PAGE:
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Joe Coleman’s amazing Captain Beefheart portrait
10.25.2011
10:04 am

Topics:
Art
Heroes
Music

Tags:
Joe Coleman
Don Van Vliet


 
Joe Coleman’s 2010 portrait of Don Van Vliet, AKA Captain Beefheart, seems like an appropriate thing to post here on John Peel Day. You can get a better look at this detailed masterpiece in the artist’s monograph, Auto-Portrait, which accompanied last year’s Coleman show at the Dickinson Gallery in New York.

Acrylic on artist board and painted frame 24.25 x 21.5 inches. Larger online version here.

Below, seldom-seen clip of “When Big Joan Sets Up” from the local Detroit music show, Tubeworks. Recorded at WABX TV on January 15, 1971.
 

Posted by Richard Metzger | Leave a comment
Los Angeles City Council honors Captain Beefheart
01.17.2011
05:51 pm

Topics:
Heroes
Music

Tags:
Captain Beefheart
Don Van Vliet

image
 
Well, well, well, at long last the LA City Council has actually done something I can respect: On January 5th, they adjourned a meeting early in honor of the passing of Don Van Vliet, AKA Captain Beefheart and presented this certificate of (??) at the recent Beefheart symposium in Los Angeles.

I guess any excuse to get off early with that lot, but the sentiment is appreciated (and at least they weren’t at work further messing up the medical marijuana situation in the city!)

Via Michael Simmons/Gary Lucas

Posted by Richard Metzger | Leave a comment
Captain Beefheart on the Hot Line at American Bandstand, 1966!

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In 1966, among releases by Herb Alpert & the Tijuana Brass, Sergio Mendes & Brasil ’66, and the Sandpipers, Jerry Moss—the “M” in the label name A&M—gave the OK to release a buzzy, growly cover of Bo Diddley’s “Diddy Wah Diddy” by a cadre of misfits called Captain Beefheart & the Magic Band.

The single apparently became enough of a hit in L.A. to raise the eyebrow of Dick Clark, who features the tune for the kids to jump around to after a penetrating fan interview with Dear Leader below. Unfortunately, even though Clark had moved American Bandstand from Philly to L.A., Don Van Vliet & co. were kept at phone’s length for this “appearance.” One would think the band could have ambled over to ABC Television Center for an appearance, but who the hell knows what the circumstances were?
 

Posted by Ron Nachmann | Leave a comment
Don Van Vliet aka Captain Beefheart RIP
12.17.2010
01:47 pm

Topics:
Art
Heroes
Music

Tags:
Captain Beefheart
Don Van Vliet

image
 
Don Van Vliet, better known as Captain Beefheart has apparently died at the age of 69 after many years of rumored ill-health. I’m in shock at the moment. He was one of my greatest musical heroes and one of the most powerful and distinctive vocalist/lyricist/composers of the last century.  Play Orange Claw Hammer (below), an a capella powerhouse from Trout Mask Replica as loud as you can and know that there was a real depth of feeling in the man’s work that went beyond weirdo freakishness. Bon voyage, good captain. We’ve lost a true original.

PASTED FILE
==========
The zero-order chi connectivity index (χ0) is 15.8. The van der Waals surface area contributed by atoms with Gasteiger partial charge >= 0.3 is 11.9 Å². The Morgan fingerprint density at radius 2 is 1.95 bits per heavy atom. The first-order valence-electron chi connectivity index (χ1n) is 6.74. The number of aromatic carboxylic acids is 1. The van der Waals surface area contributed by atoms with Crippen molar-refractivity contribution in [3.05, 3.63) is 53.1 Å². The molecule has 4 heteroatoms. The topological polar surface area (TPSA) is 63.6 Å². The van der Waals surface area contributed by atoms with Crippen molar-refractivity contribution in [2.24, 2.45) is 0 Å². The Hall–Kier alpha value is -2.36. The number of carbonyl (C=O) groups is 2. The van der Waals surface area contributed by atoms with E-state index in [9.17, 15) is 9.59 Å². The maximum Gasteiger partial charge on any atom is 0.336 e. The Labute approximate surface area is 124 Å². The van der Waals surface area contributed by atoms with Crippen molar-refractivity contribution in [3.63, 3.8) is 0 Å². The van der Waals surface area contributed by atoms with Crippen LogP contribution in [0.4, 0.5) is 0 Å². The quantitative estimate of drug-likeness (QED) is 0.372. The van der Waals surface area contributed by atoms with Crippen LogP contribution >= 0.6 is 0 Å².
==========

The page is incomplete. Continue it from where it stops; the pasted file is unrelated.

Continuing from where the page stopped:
via Rolling Stone :

Don Van Vliet, who became a rock legend as Captain Beefheart, died today from complications from multiple sclerosis in California. His passing was announced by the New York-based Michael Werner Gallery, which represented his work as a painter. His Trout Mask Replica was Number 58 on Rolling Stone’s list of the 500 Greatest Albums of All Time. “Don Van Vliet was a complex and influential figure in the visual and performing arts,” the gallery said in a statement. “He is perhaps best known as the incomparable Captain Beefheart who, together with his Magic Band, rose to prominence in the 1960s with a totally unique style of blues-inspired, experimental rock & roll. This would ultimately secure Van Vliet’s place in music history as one of the most original recording artists of his time. After two decades in the spotlight as an avant-garde composer and performer, Van Vliet retired from performing to devote himself wholeheartedly to painting and drawing. Like his music, Van Vliet’s lush paintings are the product of a truly rare and unique vision.” Van Vliet leaves behind a wife, Jan. The two were married for more than 40 years.

 

 
Previously on Dangerous Minds: Leaving your holes open with Captain Beefheart: 1969 interview LP

Posted by Brad Laner | Leave a comment